Posts Tagged ‘New York Times’

A reader called me this past week and asked in an exasperated tone why the newspaper hadn’t run a story about a statement the Pentagon issued to the New York Times for a story that ran July 31 essentially confirming that at least some identified flying objects are alien crafts from another world.

“Why isn’t everyone talking about this?” he said.

He had learned about the Times story from a friend.

A quick Google search indeed turned up stories reacting to the Times report and indicating that the Pentagon task force investigating UFOs would be publicly releasing information that might confirm the existence of aliens.

This is how a story from the Fox TV Digital Team put it:

“Now, the New York Times is reporting that the secretive task force is expected to release new and alarming findings that may involve vehicles made of materials not of this planet.”

The Independent in England said this:

“A Pentagon UFO unit will make some investigations public as ex-advisors suggest that ‘vehicles not made on this earth’ were placed in U.S. government storage.”

The problem with those stories is that what they say isn’t what the New York Times story said. Rather, they read between the lines and juice the elements of the story most likely to catch people’s attention – a common flaw of our internet age. They strongly suggest facts that are not in evidence.

There is a term for that: clickbait. They just want as many people as possible to click on a headline and share it.

The Times story by reporters Ralph Blumenthal and Leslie Kean, which was posted online July 23 (not the 31st), actually said that the Unidentified Aerial Phenomenon Task Force is focused on “discovering whether another nation, especially any potential adversary, is using breakout aviation technology that could threaten the United States,” and the story contained a suggestion that the unidentified aircraft might be highly advanced drones.

That would make sense because the limits on aircraft maneuverability in many cases are human limits. The human body can’t cope with the extremes of acceleration and high-speed changes in direction that aviation technology is capable of.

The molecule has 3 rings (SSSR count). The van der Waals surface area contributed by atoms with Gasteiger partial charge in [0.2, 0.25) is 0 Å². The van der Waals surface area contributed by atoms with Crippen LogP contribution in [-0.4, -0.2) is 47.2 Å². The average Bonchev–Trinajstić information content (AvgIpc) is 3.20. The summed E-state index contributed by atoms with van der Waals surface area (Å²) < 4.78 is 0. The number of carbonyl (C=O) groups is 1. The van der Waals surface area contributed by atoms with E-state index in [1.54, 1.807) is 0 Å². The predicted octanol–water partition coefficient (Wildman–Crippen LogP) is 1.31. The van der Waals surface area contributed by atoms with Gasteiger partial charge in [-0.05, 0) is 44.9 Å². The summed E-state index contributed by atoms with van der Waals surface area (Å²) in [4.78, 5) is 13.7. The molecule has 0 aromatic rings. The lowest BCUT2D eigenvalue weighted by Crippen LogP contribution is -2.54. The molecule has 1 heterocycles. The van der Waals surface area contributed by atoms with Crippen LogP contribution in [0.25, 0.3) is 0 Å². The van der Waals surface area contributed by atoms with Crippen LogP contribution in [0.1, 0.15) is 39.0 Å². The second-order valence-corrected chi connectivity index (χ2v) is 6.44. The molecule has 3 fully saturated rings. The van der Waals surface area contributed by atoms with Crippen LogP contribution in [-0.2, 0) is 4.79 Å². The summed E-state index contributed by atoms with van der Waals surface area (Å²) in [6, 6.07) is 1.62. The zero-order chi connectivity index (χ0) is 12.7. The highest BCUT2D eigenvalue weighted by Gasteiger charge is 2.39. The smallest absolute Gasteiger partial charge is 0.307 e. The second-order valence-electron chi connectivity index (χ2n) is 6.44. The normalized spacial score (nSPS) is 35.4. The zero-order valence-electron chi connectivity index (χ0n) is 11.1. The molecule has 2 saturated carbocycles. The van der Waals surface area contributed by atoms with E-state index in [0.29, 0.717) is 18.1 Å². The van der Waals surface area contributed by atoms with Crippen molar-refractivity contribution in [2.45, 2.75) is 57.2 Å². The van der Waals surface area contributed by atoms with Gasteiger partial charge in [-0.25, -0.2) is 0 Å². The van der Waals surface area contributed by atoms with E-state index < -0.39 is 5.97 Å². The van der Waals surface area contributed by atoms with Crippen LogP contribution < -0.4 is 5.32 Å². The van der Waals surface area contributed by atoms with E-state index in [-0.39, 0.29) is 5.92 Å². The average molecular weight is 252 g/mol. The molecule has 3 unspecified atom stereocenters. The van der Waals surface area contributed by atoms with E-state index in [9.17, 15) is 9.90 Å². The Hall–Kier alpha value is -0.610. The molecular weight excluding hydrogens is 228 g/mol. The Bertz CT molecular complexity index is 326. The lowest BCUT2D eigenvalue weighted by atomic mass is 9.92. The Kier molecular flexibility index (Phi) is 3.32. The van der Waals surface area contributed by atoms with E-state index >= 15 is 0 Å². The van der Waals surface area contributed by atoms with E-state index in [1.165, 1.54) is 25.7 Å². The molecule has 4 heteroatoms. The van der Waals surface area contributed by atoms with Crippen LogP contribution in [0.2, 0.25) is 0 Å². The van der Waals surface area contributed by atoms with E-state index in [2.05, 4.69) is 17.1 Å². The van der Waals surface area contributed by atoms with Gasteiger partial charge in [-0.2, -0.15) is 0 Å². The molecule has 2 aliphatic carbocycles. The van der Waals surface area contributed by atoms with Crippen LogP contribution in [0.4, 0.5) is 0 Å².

And there was no Pentagon statement confirming anything. Notably, the second sentence of the story began, “Pentagon officials will not discuss the program.”

However, the Times story does include a few people who openly say they think at least some UFOs may be of alien origin.

The Pentagon program’s previous director, Luis Elizondo, a former military intelligence official who resigned in October 2017, “is among a small group of former government officials and scientists with security clearances who, without presenting physical proof, say they are convinced that objects of undetermined origin have crashed on earth with materials retrieved for study,” it said.

And Eric W. Davis, an astrophysicist who the story said worked as a subcontractor and then a consultant for the UFO program since 2007, is quoted as saying that in some cases examination of recovered crash materials had so far failed to determine their source and led him to conclude, “We couldn’t make it ourselves.”

But the story also includes a couple of reminders that just because right at a certain moment you can’t tell how something could have been made doesn’t mean that nowhere in the world could there be anyone who has figured it out:

“In some cases, earthly explanations have been found for previously unexplained incidents. Even lacking a plausible terrestrial explanation does not make an extraterrestrial one the most likely, astrophysicists say. …